Please welcome today’s guest writer, Michelle Vecchio-Lyzenga.  Michelle graduated in 2012 with majors in English and religion and a minor in church, society, and ministry. She and her husband, John, live in Princeton, New Jersey, where Michelle is entering her third year in Princeton Theological Seminary’s M.Div. / M.A. Christian Education dual degree program. When she isn’t doing schoolwork or writing for the Seminary’s web site, she enjoys working with her multiracial church in Trenton, having friends over to eat tasty things, and reading fiction.

 

Things move slowly in Princeton.  Tucked away between the bustling Big Apple and the lively City of Brotherly Love, Princeton is, if not sleepy, aristocratically lethargic. Things do move here—a Sperry Top-Sider store opens on Nassau Street, a new artsy movie comes out at the little 1920s theatre downtown, yoga classes switch from Tuesday afternoons to Thursday evenings. Things change here…but at their own dignified pace.

After two years living in Princeton and studying at the Seminary, I have in many ways fallen under its charm. While the town’s Sperrys, yoga, and array of artsy movies are all but wasted on a seminarian on a tight budget, I’ve become enticed by life’s rhythms here. Morning walks to campus with coffee in hand, afternoons reading in one of several beautiful libraries, Saturday errands downtown on my basketed bicycle, Sunday strolls with John—it’s a pleasant pattern to fall into.

This isn’t to say that things are always idyllic in the Garden State, however. Readings pile up; papers have to be written; committee meetings are chronic and unavoidable; hurricanes, humidity, and cicadas are, turns out, a thing. Overall, though, the past two years have been, if not a dream, at least a pleasant limbo between college and what I’ve tended to think of as “Adulthood, Stage 2.”

As much as I’m enjoying my life and studies in Princeton, though, I’m reminded each time I visit, call, Skype, FaceTime, Facebook, etc. my out-of-state family and friends that—as much as I’d like it to—the world doesn’t pause while I’m in dreamy limbo. Turns out family and friends get married, they have children, they accept new jobs, they take on new pleasant life patterns of their own.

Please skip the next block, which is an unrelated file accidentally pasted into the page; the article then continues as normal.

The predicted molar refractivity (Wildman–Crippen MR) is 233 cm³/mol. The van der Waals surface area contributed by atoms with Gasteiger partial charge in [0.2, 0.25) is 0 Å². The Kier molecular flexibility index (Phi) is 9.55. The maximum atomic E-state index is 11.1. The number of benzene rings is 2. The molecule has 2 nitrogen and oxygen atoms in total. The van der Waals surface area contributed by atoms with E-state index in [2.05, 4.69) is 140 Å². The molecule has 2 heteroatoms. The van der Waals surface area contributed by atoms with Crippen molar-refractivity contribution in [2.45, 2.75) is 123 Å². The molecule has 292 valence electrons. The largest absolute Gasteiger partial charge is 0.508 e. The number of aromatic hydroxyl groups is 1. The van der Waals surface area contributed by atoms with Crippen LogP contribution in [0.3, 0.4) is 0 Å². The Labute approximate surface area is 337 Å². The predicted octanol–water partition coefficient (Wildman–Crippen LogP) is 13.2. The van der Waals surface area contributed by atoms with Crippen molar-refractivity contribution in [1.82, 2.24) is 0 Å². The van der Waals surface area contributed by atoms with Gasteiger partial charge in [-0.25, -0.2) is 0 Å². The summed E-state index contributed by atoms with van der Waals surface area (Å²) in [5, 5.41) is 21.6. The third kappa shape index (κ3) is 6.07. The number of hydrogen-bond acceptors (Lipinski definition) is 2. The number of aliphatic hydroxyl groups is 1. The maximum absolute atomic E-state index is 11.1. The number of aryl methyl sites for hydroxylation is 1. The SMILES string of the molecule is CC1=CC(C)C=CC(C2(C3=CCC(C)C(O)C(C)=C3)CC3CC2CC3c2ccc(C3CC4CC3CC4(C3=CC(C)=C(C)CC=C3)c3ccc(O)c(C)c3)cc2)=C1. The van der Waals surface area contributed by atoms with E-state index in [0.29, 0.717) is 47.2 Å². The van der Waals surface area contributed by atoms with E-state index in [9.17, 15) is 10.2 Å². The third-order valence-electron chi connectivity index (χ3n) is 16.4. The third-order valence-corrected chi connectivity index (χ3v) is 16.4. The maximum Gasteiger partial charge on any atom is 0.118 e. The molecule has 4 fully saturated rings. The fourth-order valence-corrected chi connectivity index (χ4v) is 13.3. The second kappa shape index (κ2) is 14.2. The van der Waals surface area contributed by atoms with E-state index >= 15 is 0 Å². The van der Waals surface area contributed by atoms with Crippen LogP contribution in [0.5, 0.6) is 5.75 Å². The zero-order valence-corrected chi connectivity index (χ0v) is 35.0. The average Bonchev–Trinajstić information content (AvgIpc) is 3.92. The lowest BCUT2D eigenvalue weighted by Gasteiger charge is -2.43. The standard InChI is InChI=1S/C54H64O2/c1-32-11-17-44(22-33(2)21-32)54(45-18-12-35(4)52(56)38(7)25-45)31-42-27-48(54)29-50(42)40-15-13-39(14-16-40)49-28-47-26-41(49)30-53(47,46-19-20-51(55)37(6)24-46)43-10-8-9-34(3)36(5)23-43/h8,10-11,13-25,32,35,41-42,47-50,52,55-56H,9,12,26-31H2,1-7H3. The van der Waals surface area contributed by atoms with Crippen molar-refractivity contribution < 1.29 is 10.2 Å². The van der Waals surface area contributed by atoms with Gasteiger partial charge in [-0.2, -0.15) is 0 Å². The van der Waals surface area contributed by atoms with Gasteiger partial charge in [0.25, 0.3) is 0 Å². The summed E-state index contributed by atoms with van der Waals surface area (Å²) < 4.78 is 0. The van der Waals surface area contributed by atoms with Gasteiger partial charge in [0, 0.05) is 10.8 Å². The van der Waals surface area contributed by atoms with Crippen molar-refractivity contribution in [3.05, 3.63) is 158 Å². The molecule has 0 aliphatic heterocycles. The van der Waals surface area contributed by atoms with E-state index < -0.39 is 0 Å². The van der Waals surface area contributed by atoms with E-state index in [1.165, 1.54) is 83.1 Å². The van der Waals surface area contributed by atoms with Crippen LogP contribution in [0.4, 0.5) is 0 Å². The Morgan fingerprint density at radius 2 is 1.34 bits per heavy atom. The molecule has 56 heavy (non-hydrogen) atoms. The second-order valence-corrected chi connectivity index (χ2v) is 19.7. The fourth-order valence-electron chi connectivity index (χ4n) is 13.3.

As much as I want to be a part of their regular rhythms, the reality is that, for most of these family members and friends, I have to settle for occasional guest appearances. This has worked decently for the past two years—summer and Christmas visits to California, Thanksgiving and Easter visits to Michigan, with calls, cards, and letters to fill in. It works well enough, but the reality is that I have two nieces who have been born and learned to walk and talk in my absence (with two more on the way), a fiery 101- year-old Sicilian great-grandmother whose body is becoming increasingly slower than her tongue, and dear friends whose weddings I have, regrettably, not been able to attend.

This is growing up, I remind myself. There is no such thing as life limbo. The truth is, life doesn’t have a pause button, and it doesn’t divide neatly into stages. Even if it did, coordinating those pauses and stages with all the special people in your life is impossible. Believe me, I’ve tried. Some people have no appreciation for a well thought out five-year plan….

Overall, my life in Princeton is deceptively dreamy. Each week has its familiar patterns that mask the rapid passing of time all too well.  I don’t want to wake up at the end of my time here and be like that other guy with a Dutch last name, having lost track of time, not recognizing or be recognized by some of the people I love most in the world. So I take a break from reading to make a phone call, I add stamps to the list of things to get downtown, I make Skype a regular part of my Sabbath…because the world spins madly on.

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